Ra Chapman, fever pitch for Austral-asian comedy.

Korean-born Ra Chapman is a product of growing up in Mount Gambier, and she is armed with cross-cultural comedy on ABC.

When she was just 4 years old life for Korean-born Ra Chapman was altered forever.

Through Korean and Australian adoption agencies she would move to be raised in South Australia.

“Back then there was a lot of hardships so people would basically give up their children. A lot of them thought they would stay in Korea. But they’d give up their children, because they were either poor or single mothers,” she tells TV Tonight.

Growing up in in Mount Gambier, may have differed significantly from metropolis Seoul or Busan. Yet it instilled in Chapman a tenacity, humour and survival instinct.

“I don’t want to go, ‘It was really racist,’ because it wasn’t…. now we call it casual racism. It’s not people out to get you, it’s just ‘You’re different.’ It’s not interesting, but it’s more human.

“I feel like I was good at trying to fit in”

“In the ’80s and the ’90s assimilation was the key, not diversity. That’s what we were doing back then with everyone. So I just tried to be as ‘white’ as possible. I had lots of friends, because I feel like I was good at trying to fit in.”

Eventually the performing arts came calling.

“I loved dance when I was younger. I did callisthenics, I started writing at university and got into acting quite late after uni. I went to London for a bit, did theatre over there.”

There were also small guest roles on Knowing, SLiDE, City Homicide, Woodley, Neighbours, Wentworth and Offspring -but Chapman began to grow frustrated with the parts she was being offered. That led to her penning a play staged at the Malthouse Theatre in Melbourne.

From there she a project was funded by ABC’s pandemic support fund Fresh Start until Head of Comedy Todd Abbott invited her to develop her own series, White Fever.

Chapman also stars in and is an executive producer of the six part comedy. There are definitely similarities with her own life and that of party girl Jane who, as it happens, carries an insatiable lust for hairy white men. But her best friend Edi (Katie Robertson) accuses her of being “whiter than most white people.” Does her preference make her a ‘racist dater’ and can she embark on mission to date only Asian men?

“Even though the series is completely fictional, it’s based on a lot of things that I’ve experienced. I’ve just run away with it and made something entertaining. But one thing that is true to my story is that the character was also adopted at 4, and she’s got no memories.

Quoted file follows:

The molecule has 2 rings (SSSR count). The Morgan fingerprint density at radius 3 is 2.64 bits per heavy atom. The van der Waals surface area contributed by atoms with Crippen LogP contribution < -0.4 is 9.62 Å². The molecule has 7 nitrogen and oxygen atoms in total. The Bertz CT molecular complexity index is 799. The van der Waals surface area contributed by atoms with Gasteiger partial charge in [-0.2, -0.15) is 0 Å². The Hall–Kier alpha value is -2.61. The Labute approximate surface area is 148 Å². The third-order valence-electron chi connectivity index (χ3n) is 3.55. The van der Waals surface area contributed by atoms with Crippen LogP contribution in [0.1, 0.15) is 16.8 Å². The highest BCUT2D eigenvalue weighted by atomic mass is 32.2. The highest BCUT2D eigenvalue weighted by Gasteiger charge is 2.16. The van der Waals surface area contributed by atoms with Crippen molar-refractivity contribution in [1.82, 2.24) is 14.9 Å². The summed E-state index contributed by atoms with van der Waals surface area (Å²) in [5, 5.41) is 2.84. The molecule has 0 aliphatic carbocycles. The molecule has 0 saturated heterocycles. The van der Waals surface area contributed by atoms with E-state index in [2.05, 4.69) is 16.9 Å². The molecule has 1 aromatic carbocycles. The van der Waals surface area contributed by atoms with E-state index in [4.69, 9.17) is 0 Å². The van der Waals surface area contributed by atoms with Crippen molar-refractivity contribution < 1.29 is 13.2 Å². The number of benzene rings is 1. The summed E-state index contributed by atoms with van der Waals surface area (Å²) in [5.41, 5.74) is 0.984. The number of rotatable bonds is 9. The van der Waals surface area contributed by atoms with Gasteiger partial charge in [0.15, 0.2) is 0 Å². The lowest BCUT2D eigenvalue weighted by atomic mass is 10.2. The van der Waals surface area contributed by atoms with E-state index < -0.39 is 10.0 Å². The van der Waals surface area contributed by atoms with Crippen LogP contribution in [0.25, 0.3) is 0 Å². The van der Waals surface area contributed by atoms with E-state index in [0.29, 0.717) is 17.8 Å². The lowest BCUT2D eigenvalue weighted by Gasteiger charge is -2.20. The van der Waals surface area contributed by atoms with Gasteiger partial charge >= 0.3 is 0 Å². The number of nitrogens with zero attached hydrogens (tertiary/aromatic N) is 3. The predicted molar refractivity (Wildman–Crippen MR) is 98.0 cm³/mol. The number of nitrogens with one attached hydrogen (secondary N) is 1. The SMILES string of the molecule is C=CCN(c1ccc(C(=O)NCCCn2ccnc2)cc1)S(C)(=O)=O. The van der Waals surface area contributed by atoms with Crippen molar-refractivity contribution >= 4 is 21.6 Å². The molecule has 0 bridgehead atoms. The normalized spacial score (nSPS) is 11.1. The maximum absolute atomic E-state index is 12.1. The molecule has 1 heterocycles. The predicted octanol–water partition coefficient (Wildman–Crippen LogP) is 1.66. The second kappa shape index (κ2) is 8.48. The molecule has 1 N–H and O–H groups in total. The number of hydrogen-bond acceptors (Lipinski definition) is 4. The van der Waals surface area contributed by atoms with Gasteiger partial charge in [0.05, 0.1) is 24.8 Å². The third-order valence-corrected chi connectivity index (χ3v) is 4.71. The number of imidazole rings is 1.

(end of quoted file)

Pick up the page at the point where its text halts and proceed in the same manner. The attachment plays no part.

“I see her as a little bit old school,” Chapman says of Jane.

“She was raised in the country, her parents are white they’re very working class and she’s got similar attitudes. So she goes through life with a ‘bulldozer’ attitude… ‘she’ll be right mate’, which a lot of my adoptee friends have.

“There’s a collision with diversity”

“I grew up in the country, a lot of my friends did. We grew up around white people and a certain attitude, which helps you get through life, but there’s a collision with diversity…

“She basically gets called out by her friends for only dating white men. So she starts trying to date Asian men and it’s harder than she initially thinks.

“It kind of unearths a lot of other issues in her life and with her family.”

The cast also includes Chris Pang, Greg Stone, Roz Hammond, Harvey Zielinski and Jillian Nguyen.

“Our cast is amazing. Chris Pang came back from Hollywood -no, he lives in Las Vegas- to be in our show. He’s just so gorgeous in it. We’ve got Katie Robertson playing my best friend. Jillian is amazing,” she continues.

“We did massive call outs to Hmong community, Korean community. I’ve tapped into my Korean adoption community. I’m a committee member of the organisation called Korean Adoptees in Australia Network. Even they’ve been helping put out feelers.

“Everyone has just stepped up”

“It’s a low budget ABC comedy, so you really have to pull out favours, so we have had to do a lot of community stuff, and everyone has just stepped up.”

According to Chapman, the series by Black Sheep Films, Orange Entertainment Co., and Unruly Productions is also unapologetic in its themes and sexual comedy style.

“I think we just didn’t want to play it safe in regards to the tone and style, but also the ambition of the topics we cover. So I kind of feel like we’ve bitten off a lot.”

White Fever screens 9pm Wednesday on ABC.

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